Washington Apr. 3. 08
I have had the misfortune to lose my dam again, and by a very moderate fresh, which proves a very defective construction. it is 400. f. long, 15. f. broad, 4 f. high on the upper side & 5. f. on the lower, resting from one end to the other on a ridge of solid rock, and made tight by a 10. f. dam of earth on the upper side. the construction is of timber pens filled with loose irregular stone in pretty large blocks. I remember to have heard you say you had built several dams and never lost one. will you be so good as to advise me how to build mine? it must be done as soon as the water becomes warm enough to work in it. before that time I shall go home, as Congress will rise in a fortnight and I shall go within a week after on a short excursion to Monticello. I shall go by the courthouses to have a drier road. There is some prospect of peace in Europe, in which case our embargo will cease, from that time. otherwise it will continue thro’ this year, during which there is no danger of war. I am sorry that the season and the roads will debar me the pleasure of seeing you as I go along for even should I pass a night at the Courthouse, you frequent those places too little to offer a chance of meeting you there. I tender you my friendly salutations and assurances of great esteem & respect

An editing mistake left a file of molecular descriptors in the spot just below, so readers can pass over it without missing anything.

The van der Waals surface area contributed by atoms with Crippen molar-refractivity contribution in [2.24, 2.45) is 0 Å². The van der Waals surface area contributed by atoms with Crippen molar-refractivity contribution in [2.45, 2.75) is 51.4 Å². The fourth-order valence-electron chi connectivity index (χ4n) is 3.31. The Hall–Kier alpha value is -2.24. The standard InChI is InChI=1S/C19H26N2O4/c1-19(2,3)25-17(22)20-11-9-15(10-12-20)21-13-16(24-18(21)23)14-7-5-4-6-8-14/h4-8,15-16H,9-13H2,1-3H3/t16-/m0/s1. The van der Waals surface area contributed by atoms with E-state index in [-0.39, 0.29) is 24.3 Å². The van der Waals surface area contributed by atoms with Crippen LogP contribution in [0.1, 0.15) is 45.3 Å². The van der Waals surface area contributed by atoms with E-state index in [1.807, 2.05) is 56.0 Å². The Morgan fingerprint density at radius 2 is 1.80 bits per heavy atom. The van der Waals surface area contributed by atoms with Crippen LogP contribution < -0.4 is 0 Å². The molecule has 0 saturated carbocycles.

DLC: Papers of Thomas Jefferson.